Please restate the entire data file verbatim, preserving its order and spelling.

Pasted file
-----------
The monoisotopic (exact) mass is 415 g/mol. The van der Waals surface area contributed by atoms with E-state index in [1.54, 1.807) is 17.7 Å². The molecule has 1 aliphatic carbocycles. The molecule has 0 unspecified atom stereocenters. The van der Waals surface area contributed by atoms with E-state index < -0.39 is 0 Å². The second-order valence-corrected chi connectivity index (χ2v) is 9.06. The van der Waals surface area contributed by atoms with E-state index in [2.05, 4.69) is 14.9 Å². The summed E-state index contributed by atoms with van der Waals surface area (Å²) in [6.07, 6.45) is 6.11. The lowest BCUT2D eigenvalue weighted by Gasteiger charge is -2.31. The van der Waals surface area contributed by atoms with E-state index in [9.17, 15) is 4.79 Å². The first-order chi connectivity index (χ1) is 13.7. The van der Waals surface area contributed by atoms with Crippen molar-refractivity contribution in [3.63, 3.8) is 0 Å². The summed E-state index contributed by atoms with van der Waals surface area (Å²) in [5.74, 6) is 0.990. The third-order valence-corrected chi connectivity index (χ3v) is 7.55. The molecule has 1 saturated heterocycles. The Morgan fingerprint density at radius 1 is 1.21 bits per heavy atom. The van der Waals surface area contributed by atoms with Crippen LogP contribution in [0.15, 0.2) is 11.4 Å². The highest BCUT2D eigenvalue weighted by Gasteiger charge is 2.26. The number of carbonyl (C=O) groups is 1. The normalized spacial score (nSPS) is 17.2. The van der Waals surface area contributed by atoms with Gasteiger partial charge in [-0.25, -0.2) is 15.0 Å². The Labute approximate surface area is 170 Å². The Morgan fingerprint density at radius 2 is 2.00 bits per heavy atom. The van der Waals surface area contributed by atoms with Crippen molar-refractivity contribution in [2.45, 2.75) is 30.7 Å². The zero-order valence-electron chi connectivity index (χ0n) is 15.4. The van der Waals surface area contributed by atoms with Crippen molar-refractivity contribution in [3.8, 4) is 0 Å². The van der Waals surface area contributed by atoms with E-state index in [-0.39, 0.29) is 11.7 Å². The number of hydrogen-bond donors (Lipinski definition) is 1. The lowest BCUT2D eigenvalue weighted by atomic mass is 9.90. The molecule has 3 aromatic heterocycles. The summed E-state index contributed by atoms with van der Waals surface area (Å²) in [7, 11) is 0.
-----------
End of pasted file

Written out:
The monoisotopic (exact) mass is 415 g/mol. The van der Waals surface area contributed by atoms with E-state index in [1.54, 1.807) is 17.7 Å². The molecule has 1 aliphatic carbocycles. The molecule has 0 unspecified atom stereocenters. The van der Waals surface area contributed by atoms with E-state index < -0.39 is 0 Å². The second-order valence-corrected chi connectivity index (χ2v) is 9.06. The van der Waals surface area contributed by atoms with E-state index in [2.05, 4.69) is 14.9 Å². The summed E-state index contributed by atoms with van der Waals surface area (Å²) in [6.07, 6.45) is 6.11. The lowest BCUT2D eigenvalue weighted by Gasteiger charge is -2.31. The van der Waals surface area contributed by atoms with E-state index in [9.17, 15) is 4.79 Å². The first-order chi connectivity index (χ1) is 13.7. The van der Waals surface area contributed by atoms with Crippen molar-refractivity contribution in [3.63, 3.8) is 0 Å². The summed E-state index contributed by atoms with van der Waals surface area (Å²) in [5.74, 6) is 0.990. The third-order valence-corrected chi connectivity index (χ3v) is 7.55. The molecule has 1 saturated heterocycles. The Morgan fingerprint density at radius 1 is 1.21 bits per heavy atom. The van der Waals surface area contributed by atoms with Crippen LogP contribution in [0.15, 0.2) is 11.4 Å². The highest BCUT2D eigenvalue weighted by Gasteiger charge is 2.26. The number of carbonyl (C=O) groups is 1. The normalized spacial score (nSPS) is 17.2. The van der Waals surface area contributed by atoms with Gasteiger partial charge in [-0.25, -0.2) is 15.0 Å². The Labute approximate surface area is 170 Å². The Morgan fingerprint density at radius 2 is 2.00 bits per heavy atom. The van der Waals surface area contributed by atoms with Crippen molar-refractivity contribution in [2.45, 2.75) is 30.7 Å². The zero-order valence-electron chi connectivity index (χ0n) is 15.4. The van der Waals surface area contributed by atoms with Crippen molar-refractivity contribution in [3.8, 4) is 0 Å². The van der Waals surface area contributed by atoms with E-state index in [-0.39, 0.29) is 11.7 Å². The number of hydrogen-bond donors (Lipinski definition) is 1. The lowest BCUT2D eigenvalue weighted by atomic mass is 9.90. The molecule has 3 aromatic heterocycles. The summed E-state index contributed by atoms with van der Waals surface area (Å²) in [7, 11) is 0.